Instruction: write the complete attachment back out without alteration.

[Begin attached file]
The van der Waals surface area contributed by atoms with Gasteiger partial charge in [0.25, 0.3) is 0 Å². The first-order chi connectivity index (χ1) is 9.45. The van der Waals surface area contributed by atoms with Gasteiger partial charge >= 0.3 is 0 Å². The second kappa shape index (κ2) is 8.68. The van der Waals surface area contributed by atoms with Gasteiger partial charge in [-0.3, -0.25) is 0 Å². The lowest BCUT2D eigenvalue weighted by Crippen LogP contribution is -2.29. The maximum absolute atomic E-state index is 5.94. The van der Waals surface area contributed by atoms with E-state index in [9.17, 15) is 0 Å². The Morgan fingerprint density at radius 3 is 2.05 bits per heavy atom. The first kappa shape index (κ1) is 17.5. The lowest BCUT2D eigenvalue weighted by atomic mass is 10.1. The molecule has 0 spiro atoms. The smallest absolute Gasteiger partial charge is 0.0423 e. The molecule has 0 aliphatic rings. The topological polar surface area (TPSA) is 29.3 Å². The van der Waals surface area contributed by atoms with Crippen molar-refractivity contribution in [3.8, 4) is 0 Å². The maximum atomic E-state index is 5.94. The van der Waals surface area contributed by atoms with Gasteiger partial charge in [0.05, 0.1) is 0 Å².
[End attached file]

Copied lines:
The van der Waals surface area contributed by atoms with Gasteiger partial charge in [0.25, 0.3) is 0 Å². The first-order chi connectivity index (χ1) is 9.45. The van der Waals surface area contributed by atoms with Gasteiger partial charge >= 0.3 is 0 Å². The second kappa shape index (κ2) is 8.68. The van der Waals surface area contributed by atoms with Gasteiger partial charge in [-0.3, -0.25) is 0 Å². The lowest BCUT2D eigenvalue weighted by Crippen LogP contribution is -2.29. The maximum absolute atomic E-state index is 5.94. The van der Waals surface area contributed by atoms with E-state index in [9.17, 15) is 0 Å². The Morgan fingerprint density at radius 3 is 2.05 bits per heavy atom. The first kappa shape index (κ1) is 17.5. The lowest BCUT2D eigenvalue weighted by atomic mass is 10.1. The molecule has 0 spiro atoms. The smallest absolute Gasteiger partial charge is 0.0423 e. The molecule has 0 aliphatic rings. The topological polar surface area (TPSA) is 29.3 Å². The van der Waals surface area contributed by atoms with Crippen molar-refractivity contribution in [3.8, 4) is 0 Å². The maximum atomic E-state index is 5.94. The van der Waals surface area contributed by atoms with Gasteiger partial charge in [0.05, 0.1) is 0 Å².